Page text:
2020 is finally over – good riddance! Although most of us stayed incredibly busy at work, it was an incredibly stressful year. Plans were upended, travel came to a stop, visiting friends and family became verboten. Not to mention the millions sick, and far too many deaths. For me, one of the most difficult parts of work became “curb-side.” Although a necessity to protect the clinic, the inability to make a personal connection with clients made my job so much less rewarding. This also seemed to be the year of the “angry client.” Maybe some of that was due to the lack of veterinarian / client connection. Maybe we are just less civil after a year of endless lockdowns.
With 2021 finally here we are about to turn a corner. If vaccines are administered anywhere near as efficiently as they were developed, all this could be a bad memory by New Year’s eve. Although won’t be traveling or visiting family anytime soon, there is a light at the end of the tunnel. In the meantime, this is a perfect time for a financial check-up.
Mark’s 2021 Financial Check-Up:
- Emergency fund
- Home expense savings account
- Disability insurance
- Retirement funds
- Net worth
It seems like a lot – but we will break this financial check-up into bite sized morsels. Today we are taking on emergency funds and home expense savings account. Next, we will look at disability insurance a and retirement funds. Lastly, we will tackle probably the most important new year’s topic – how’s our net worth doing?
How’s your emergency fund going? An emergency fund is for big catastrophic events. For example, what would happen if you suddenly found yourself out of work? – how long could you pay your bills? Most veterinarians could find work pretty quickly, just take a look at the number of relief shifts avalibale in the Phoenix area. But why do you have an unexpected medical issue? What if your car suddenly died? What if there was an economic downturn and jobs weren’t so easy to find – think 2010?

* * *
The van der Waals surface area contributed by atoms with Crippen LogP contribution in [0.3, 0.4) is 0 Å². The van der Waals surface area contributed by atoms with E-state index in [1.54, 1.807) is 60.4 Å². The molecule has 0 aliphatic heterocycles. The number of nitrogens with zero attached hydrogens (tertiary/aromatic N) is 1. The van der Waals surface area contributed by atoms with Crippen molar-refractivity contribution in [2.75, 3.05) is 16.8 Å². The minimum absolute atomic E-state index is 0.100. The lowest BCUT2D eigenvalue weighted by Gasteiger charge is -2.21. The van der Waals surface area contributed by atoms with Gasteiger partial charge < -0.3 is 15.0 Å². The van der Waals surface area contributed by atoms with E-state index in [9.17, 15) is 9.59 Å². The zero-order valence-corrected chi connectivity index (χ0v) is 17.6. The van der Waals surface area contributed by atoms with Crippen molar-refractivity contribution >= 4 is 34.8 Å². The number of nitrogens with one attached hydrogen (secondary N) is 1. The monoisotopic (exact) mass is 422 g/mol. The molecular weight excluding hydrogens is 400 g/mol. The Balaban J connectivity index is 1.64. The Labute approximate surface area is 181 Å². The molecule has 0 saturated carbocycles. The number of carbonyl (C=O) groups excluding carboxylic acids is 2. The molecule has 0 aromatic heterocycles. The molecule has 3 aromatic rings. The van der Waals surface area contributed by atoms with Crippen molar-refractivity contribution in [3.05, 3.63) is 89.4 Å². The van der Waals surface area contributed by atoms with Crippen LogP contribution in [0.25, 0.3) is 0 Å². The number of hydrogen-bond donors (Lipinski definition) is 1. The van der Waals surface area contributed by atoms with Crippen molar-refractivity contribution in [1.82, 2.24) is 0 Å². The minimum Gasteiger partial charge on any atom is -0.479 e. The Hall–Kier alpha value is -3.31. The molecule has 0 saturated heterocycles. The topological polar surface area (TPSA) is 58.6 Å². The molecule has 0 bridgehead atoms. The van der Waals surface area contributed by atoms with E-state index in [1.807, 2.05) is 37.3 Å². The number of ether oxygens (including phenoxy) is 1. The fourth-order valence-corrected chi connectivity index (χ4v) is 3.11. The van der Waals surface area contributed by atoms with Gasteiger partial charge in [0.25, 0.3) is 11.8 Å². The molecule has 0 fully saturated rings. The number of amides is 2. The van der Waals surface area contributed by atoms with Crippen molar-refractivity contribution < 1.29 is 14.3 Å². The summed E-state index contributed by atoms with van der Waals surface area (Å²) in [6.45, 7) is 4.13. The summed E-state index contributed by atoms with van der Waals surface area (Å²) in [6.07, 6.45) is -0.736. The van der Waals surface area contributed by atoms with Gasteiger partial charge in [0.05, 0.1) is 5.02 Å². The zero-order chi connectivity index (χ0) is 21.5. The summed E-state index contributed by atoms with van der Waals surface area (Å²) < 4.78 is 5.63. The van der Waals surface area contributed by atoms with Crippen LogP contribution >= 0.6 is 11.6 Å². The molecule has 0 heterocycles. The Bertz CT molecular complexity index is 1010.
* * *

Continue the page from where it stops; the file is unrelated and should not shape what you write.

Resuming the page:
Experts recommend that everyone should have saved at least enough to pay for 3 months of essential expenses. By essential we are taking about bare basics – rent / mortgage, student loans, car payment, insurance, minimum credit card payments, utilities, etc. How much would you need to get by if your income suddenly dropped to zero. This should be in cash, in a bank, not in our IRA, not in stocks, not even in CDs. In a savings account. And don’t touch it. Ever. Not even for that trip to Bora Bora.
If you have saved enough to cover 3 months of essential expenses, congrats! If not, this is the time to start. Let’s say for a moment that your essential bills total $3,000 a month, you would need to have $9,000 in the bank. How can you possibly save enough? The answer is: a little at a time. If you save just $43 a week for 48 months you will have a robust emergency account.
Home expense savings account
If you own a home, you need a home expense savings account. This is not money saved for updating a kitchen or sprucing up a bathroom, this is for repairs. Water heaters die, dishwashers break, and air conditioners need to be replaced. Even if they don’t, something will need to be repainted. How much do you need to save? Believe it or not, studies show that you should be saving 1% – 3% of the value of a home each year. So, if you have a $300,000 home, you should be putting away $250 to $750 a month!
Sounds like a lot? I recently purchased an 8-year-old home. In the first year, I spent $6k on repairs above and beyond any known issues. So how was year 2? Worse. Much worse. Both A/C units need to be replaced. So, the third year must have been the charm! Nope, it’s time to repaint the outside and fix the stucco. The fact is that a home costs a whole lot more than just a monthly mortgage payment. Not anticipating regular expenses and saving for them is how folks get into trouble quick!
So the question often comes up, what if we have been saving 2% a month on our $300,000 home and we didn’t spend it all? Take the money left over at the end of the year and save it. At some point, you will need it.
With 2020 behind us and 2021 just beginning, its time to for a financial check-up. Join us for this journey.